While writing interfaces might seem to a lot of extra work, they can actually make your development more rapid. Use interfaces to mock and test the entire back-end of your application before writing a single line of implementation!

So, how do we do dependency injection? It’s simple:

1 $biller = new StripeBiller(new SmsNotifier);

That’s dependency injection. Instead of the biller being concerned with notifying users, we simply pass it a notifier. A change this simple can do amazing things for your applications. Your code immediately becomes more maintainable since class responsibilities are clearly delineated. Also, testability will skyrocket as you can easily inject mock dependencies to isolate the code under test.

But what about IoC containers? Aren’t they necessary to do dependency injection? Absolutely not! As we’ll see in the following chapters, containers make dependency injection easier to manage, but they are not a requirement. By following the principles in this chapter, you can practice dependency injection in any of your projects, regardless of whether a container is available to you.

Too Much Java?

A common criticism of use of interfaces in PHP is that it makes your code too much like “Java”. What people mean is that it makes the code very verbose. You must define an interface and an implementation, which leads to a few extra key-strokes.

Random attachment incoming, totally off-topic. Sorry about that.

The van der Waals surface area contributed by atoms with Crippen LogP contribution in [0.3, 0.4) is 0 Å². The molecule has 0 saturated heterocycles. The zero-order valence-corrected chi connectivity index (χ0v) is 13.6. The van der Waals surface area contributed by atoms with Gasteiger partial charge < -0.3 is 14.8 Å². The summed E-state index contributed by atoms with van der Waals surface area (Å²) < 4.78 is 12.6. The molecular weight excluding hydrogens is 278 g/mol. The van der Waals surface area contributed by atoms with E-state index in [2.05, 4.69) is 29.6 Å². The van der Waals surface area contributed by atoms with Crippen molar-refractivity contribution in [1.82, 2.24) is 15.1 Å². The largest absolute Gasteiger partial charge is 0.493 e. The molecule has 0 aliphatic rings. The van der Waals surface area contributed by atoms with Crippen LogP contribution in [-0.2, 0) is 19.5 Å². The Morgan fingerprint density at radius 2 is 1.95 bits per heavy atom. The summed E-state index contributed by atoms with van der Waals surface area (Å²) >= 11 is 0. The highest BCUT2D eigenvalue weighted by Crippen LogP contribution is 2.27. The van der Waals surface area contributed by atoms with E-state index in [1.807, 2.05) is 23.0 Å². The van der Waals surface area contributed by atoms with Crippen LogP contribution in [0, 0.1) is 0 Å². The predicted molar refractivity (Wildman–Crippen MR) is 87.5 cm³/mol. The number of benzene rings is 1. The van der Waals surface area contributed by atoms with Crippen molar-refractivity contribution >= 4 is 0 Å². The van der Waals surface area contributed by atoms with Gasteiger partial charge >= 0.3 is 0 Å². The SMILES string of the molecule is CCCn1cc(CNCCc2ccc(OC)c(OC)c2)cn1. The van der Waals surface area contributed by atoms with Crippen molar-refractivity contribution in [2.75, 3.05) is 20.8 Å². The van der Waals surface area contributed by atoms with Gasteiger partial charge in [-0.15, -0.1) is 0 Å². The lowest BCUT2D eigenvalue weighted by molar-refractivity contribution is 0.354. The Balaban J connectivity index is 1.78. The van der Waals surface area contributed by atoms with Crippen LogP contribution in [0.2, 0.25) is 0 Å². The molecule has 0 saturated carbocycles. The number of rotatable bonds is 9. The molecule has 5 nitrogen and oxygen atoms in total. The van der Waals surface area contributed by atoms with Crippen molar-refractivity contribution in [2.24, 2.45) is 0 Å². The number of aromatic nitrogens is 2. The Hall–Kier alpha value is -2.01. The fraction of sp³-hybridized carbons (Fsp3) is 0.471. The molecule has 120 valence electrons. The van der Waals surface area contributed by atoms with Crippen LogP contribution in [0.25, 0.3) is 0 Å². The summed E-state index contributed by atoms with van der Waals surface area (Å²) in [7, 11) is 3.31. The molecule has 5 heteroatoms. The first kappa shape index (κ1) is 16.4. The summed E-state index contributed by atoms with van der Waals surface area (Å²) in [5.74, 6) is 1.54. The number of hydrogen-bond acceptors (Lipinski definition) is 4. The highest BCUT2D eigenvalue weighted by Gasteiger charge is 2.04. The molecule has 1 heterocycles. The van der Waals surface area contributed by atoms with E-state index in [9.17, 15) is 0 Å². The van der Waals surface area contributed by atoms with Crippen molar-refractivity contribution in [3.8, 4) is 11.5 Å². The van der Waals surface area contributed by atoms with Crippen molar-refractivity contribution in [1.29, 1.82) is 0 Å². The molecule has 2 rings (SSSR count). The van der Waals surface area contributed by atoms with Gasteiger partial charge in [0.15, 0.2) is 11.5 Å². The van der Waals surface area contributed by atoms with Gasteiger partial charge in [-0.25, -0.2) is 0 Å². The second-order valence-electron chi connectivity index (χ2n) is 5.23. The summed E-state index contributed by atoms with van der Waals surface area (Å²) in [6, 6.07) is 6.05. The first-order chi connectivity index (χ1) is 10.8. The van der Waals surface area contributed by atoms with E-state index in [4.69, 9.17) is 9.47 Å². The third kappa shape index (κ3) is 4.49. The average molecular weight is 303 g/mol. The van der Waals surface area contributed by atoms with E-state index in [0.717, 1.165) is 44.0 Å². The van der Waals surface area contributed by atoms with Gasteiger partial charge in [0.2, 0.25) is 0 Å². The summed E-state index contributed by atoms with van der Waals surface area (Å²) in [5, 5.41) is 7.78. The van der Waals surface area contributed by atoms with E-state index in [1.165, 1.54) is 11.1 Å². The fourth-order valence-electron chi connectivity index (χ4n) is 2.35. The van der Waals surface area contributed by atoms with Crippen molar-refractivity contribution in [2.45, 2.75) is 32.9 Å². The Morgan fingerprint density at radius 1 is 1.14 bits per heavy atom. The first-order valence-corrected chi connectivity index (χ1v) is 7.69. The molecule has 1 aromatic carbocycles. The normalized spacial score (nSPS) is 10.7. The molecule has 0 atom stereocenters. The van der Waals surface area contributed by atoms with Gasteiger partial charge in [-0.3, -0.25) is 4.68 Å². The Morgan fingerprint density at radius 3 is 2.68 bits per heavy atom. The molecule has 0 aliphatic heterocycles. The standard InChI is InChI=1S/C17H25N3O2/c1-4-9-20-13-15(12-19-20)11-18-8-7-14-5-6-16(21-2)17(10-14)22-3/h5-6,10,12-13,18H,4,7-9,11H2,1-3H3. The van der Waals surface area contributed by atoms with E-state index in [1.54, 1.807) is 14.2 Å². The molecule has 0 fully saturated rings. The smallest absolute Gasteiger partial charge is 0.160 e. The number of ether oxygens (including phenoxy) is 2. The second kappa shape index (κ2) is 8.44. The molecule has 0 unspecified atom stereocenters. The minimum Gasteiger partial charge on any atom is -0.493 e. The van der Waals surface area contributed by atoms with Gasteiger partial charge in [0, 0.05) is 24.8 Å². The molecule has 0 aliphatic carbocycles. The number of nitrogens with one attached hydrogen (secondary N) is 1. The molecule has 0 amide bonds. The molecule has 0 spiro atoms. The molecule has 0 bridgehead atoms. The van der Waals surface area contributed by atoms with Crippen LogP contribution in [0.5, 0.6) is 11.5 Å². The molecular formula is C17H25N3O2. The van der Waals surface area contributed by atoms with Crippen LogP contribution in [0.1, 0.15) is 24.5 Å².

For small, simple applications, this criticism is probably valid. Interfaces are often unnecessary in these applications, and it is “OK” to just couple yourself to an implementation you know won’t change. There is no need to use interfaces if you are certain your implementation will not change. Architecture astronauts will tell you that you can “never be certain”. But, let’s face it, sometimes you are.

Interfaces are very helpful in large applications, and the extra key-strokes pale in comparison to the flexibility and testability you will gain. The ability to quickly swap implementations of a contract will “wow” your manager, and allow you to write code that easily adapts to change.

So, in conclusion, keep in mind that this book presents a very “pure” architecture. If you need to scale it back for a small application, don’t feel guilty. Remember, we’re all trying to “code happy”. If you’re not enjoying what you’re doing or you are programming out of guilt, step back and re-evaluate.